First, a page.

The first of these interests is the basic duty of every nation: defend the people and territory of the state against all threats, domestic or foreign. The fifth interest states that Canada has interests abroad, interests that have led Canadians to fight wars that led to tens of thousands of deaths and injuries to its young men and women. The other national interests, while not directly linked to defence, also point to the need to bear in mind that not all Canadians have been eager to join in wars; Québécois’ support for the Great War and the need for conscription was unenthusiastic, to say the least. The fourth interest similarly suggests that relations with the United States must be carefully considered as the government works to keep the economy working well.

The federal government’s April budgetA Plan to Grow Our Economy and Make Life More Affordable makes clear that national interests were not much in mind in Ottawa even as the Russian invasion of Ukraine brought the world closer to war. Yes, Finance minister Chrystia Freeland did make a gesture toward the national interests, stating that “National defence is a fundamental responsibility of the federal government. In addition to protecting Canada from international threats and defending our sovereignty, the Canadian Armed Forces play an important role in making the world a safer place.”Chapter 5: Canada’s Leadership in the World This statement aside, the rest of her budget did little to demonstrate any serious intent to bolster the Canadian Armed Forces.

The CAF, in fact, can do very little to make the world a safer place. The RCAF has forty-year-old fighter jets and too few transport aircraft. The RCN’s ships, once technologically equal to those of any other navy, are now obsolescent. The Army lacks modern tanks, anti-tank weapons, and defence against aircraft, and there are no drones. There are insufficient numbers in the ranks in all three services, and much of the stockpiles of protective equipment, medical supplies, artillery, and obsolete anti-tank weapons are being shipped to help the Ukrainians.

Of course, there are old government pledges, ambitious and expensive plans to build new naval vessels and up-to-date fighters, but nothing will be delivered on time and on budget because the bureaucratic procurement system is completely broken. The Trudeau government issued a paper in 2017 that promised to boost defence spending from $18.9 billion to $32.7 billion in 2026-27. Even that figure, however, would not meet NATO’s call for member states to spend 2 percent of GDP on defence—at best it might reach 1.5 percent—and given the government’s promises of dental care, pharmacare, money for housing, and meeting the demands of the Indigenous population, there is scant chance of hitting even that 2026-27 target. As it is, the defence spending figures are pumped up with veterans’ pensions and other federal department spending, all amounting to some 20 percent of the purported current $24 billion defence expenditure.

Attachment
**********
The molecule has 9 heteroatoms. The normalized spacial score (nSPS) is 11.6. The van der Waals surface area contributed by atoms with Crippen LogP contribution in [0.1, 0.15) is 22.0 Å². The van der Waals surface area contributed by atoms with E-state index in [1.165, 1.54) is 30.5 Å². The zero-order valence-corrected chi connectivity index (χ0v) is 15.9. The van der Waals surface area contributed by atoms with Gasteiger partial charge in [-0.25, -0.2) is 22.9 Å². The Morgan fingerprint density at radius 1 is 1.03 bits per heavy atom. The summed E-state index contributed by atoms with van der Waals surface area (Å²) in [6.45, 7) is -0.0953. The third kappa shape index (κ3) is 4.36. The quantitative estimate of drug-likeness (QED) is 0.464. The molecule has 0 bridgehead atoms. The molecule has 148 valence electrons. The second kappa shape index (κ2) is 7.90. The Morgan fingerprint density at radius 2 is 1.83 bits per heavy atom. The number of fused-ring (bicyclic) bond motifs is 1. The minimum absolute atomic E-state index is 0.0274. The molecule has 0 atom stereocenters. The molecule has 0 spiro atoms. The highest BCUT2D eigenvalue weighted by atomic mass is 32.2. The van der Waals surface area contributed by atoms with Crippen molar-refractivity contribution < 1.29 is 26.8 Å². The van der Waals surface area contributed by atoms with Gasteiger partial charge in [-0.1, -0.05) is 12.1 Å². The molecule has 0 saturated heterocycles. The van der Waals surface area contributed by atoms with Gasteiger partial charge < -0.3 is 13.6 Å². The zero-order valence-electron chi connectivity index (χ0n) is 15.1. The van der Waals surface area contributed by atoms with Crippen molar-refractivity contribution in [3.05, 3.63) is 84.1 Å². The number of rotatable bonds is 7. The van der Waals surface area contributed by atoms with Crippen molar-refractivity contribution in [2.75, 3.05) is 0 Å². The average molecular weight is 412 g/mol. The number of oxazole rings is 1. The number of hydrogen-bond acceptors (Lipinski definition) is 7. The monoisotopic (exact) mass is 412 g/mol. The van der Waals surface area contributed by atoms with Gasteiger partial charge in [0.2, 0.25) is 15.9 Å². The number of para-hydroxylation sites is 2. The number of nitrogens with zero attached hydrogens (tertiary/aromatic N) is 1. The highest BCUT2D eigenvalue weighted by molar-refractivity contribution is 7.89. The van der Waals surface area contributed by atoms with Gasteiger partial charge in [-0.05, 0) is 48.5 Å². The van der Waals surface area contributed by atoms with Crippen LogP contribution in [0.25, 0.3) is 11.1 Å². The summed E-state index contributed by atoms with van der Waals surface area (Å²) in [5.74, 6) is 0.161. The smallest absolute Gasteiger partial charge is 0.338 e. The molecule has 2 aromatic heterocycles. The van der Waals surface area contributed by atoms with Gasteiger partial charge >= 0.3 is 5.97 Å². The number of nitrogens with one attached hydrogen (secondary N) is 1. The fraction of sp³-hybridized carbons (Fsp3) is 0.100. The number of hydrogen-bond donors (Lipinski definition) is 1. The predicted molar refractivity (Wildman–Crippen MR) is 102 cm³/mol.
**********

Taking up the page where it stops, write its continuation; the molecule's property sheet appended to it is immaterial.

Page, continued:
To be fair, Ms Freeland did boost defence spending above the 2017 plan by $8 billion over five years. But that is a pittance, a drop in the military bucket. Estimates by the Canadian Global Affairs Institute pointed out that $17 billion more a year would be needed to reach the 2 percent goal, something the Trudeau government seems completely unable to contemplate.

The state of Canada’s military unfortunately is not something that disturbs most Canadians. A Leger poll after the April budget found that almost half said Canada was spending enough, while 18 percent said it should spend less. Only 34 percent wanted more defence spending.The 2022 Federal Budget and Cpc Leadership Race – April 13, 2022 

How can this be? We are watching a brutal Russian war unfold in Ukraine and seeing an aggressive China press forward in the Pacific. The possibility of a major global conflict is very real, Canada cannot avoid being involved should it occur, and Canadians somehow believe—like their government—that we need do nothing to prepare. Most likely think that Canada is a peacekeeper still, despite the fact that the Liberals have effectively removed Canada from military support to UN operations. Most apparently believe that the Americans will rescue us should we be attacked or that two oceans separate us from any conflict. Whatever the reasoning, the public supports the Liberals’ neglect of defence.

The policies and polling numbers notwithstanding, we still have national interests, and numbers 1 and 5, the defence of Canada, democracy, and freedom, still matter. But if neither the public nor the government believes in defence, we can rely only on good wishes and high hopes. Global Affairs minister Melanie Joly said recently that while Canada was not a military power, it was good at “convening.”“On Tuesday, Joly said Canada will continue working with international partners in helping protect Ukraine through aid and diplomacy, but suggested that was the limit of our capabilities. ‘Canada is not a nuclear power, it is not a military power,’ she told CTV Power Play host Evan Solomon. ‘We’re a middle-sized power and what we’re good at is convening and making sure that diplomacy is happening, and meanwhile convincing other countries to do more.'” This was twaddle, but we must hope she was correct. We could convene a meeting with the G7, the G20, and the UN to ask other nations to forget about us in any coming conflict. They won’t.

Leon Trotsky said that “You may not be interested in war, but war is interested in you.” Unfortunately, he was right.